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Publication numberUS5061024 A
Publication typeGrant
Application numberUS 07/403,644
Publication dateOct 29, 1991
Filing dateSep 6, 1989
Priority dateSep 6, 1989
Fee statusPaid
Also published asCA2024618A1, CA2024618C, DE69025245D1, DE69025245T2, EP0416528A2, EP0416528A3, EP0416528B1
Publication number07403644, 403644, US 5061024 A, US 5061024A, US-A-5061024, US5061024 A, US5061024A
InventorsDalen E. Keys
Original AssigneeE. I. Du Pont De Nemours And Company
Export CitationBiBTeX, EndNote, RefMan
External Links: USPTO, USPTO Assignment, Espacenet
Amorphous fluoropolymer pellicle films
US 5061024 A
Abstract
A pellicle comprising a thin, durable film of substantially uniform thickness which absorbs less than 10% light at wavelengths between 190 and 820 nanometers, tautly adhered to one edge of an enclosed support frame, said thin film comprising amorphous fluoropolymers having a refractive index between 1.24 and 1.41. Pellicles of this type are dust defocusing covers for photomasks and reticles used to project patterns onto light sensitive substrates such as photoresist-coated semiconductor wafers which are used in the manufacture of integrated circuits.
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Claims(7)
We claim:
1. A pellicle comprising a thin, durable film of substantially uniform thickness which absorbs less than 10% light at wavelengths between 190 and 820 nanometers, tautly adhered to one edge of an enclosed support frame, said thin film comprising amorphous fluoropolymers having a refractive index between 1.24 and 1.41.
2. A pellicle according to claim 1, wherein said amorphous fluoropolymers are copolymers of 30-99 mole % of perfluoro-2,2-dimethyl-1,3-dioxole with complementary amounts of at least one comonomer selected from the class consisting of the following compounds:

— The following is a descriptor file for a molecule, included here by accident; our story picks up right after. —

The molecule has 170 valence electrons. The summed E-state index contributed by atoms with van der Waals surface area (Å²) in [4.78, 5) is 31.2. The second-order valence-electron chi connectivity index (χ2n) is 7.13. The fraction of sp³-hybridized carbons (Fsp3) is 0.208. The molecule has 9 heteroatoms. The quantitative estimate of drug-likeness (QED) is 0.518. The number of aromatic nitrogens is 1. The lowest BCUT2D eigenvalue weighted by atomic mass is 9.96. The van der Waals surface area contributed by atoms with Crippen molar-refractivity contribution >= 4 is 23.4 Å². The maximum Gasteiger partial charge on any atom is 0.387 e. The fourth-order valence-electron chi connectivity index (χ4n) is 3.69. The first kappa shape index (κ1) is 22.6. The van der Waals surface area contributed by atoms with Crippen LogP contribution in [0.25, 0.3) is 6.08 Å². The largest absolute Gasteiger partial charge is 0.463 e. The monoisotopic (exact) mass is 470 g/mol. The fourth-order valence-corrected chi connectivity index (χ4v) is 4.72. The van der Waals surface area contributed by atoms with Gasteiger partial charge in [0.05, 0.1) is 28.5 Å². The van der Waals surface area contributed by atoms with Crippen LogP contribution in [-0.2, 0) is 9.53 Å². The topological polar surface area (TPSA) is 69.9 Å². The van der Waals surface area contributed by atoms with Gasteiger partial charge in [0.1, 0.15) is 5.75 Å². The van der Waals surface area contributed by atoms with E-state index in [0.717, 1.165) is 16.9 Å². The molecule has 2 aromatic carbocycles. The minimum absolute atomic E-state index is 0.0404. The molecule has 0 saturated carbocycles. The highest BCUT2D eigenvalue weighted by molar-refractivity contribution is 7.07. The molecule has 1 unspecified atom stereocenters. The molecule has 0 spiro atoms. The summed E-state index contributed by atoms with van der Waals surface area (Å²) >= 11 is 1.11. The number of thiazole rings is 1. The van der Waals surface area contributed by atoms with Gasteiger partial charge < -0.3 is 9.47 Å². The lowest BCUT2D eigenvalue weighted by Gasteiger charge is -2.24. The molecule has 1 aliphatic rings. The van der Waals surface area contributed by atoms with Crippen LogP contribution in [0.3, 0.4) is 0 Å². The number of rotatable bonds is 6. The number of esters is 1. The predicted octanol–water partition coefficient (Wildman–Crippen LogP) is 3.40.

a) tetrafluoroethylene,
b) chlorotrifluoroethylene,
c) vinylidene fluoride,
d) hexafluoropropylene,
e) trifluoroethylene,
f) perfluoro(alkyl vinyl ethers) of the formula CF2 ═CFORF, where RF is a normal perfluoroalkyl radical having 1-3 carbon atoms,
g) fluorovinyl ethers of the formula CF2 ═CFOQZ, where Q is a perfluorinated alkylene radical containing 0-5 ether oxygen atoms, wherein the sum of the C and O atoms in Q is 2 to 10; and Z is a group selected from the class consisting of --COOR, --SO2 F, --CN, --COF, and --OCH3, where R is a C1 -C4 alkyl,
h) vinyl fluoride, and
i) (perfluoroalkyl)ethylene, Rf CH═CH2, where Rf is a C1 -C8 normal perfluoroalkyl radical;
the glass transition temperature of the copolymer being at least 80° C.,
the maximum mole percentage, Ma . . . Mi, of the comonomer in the copolymers being as follows:
a) for tetrafluoroethylene, Ma =70,
b) for chlorotrifluoroethylene, Mb =70,
c) for vinylidene fluoride, Mc =70,
d) for hexafluoropropylene, Md =15,
e) for trifluoroethylene, Me =30,
f) for CF2 ═CFORF, Mf =30,
g) for CF2 ═CFOQZ, Mg =20,
h) for vinyl fluoride, Mh =70, and
i) for Rf CH═CH2, Mi =10;
and, in the case of copolymers with more than one comonomer, the amount of each comonomer being such that the sum, S, of the ratios of the mole percentages, ma . . . mi, to the corresponding maximum mole percentages, Ma . . . Mi is no larger than 1, as shown below:
S=ma /Ma +mb /Mb + . . . +mi /Mi ≦1.
3. A pellicle according to claim 2 wherein said amorphous fluoropolymer comprises an amorphous copolymer consisting of 30-99 mole % perfluoro-2,2-dimethyl-1,3-dioxole with complementary amounts of tetrafluoroethylene.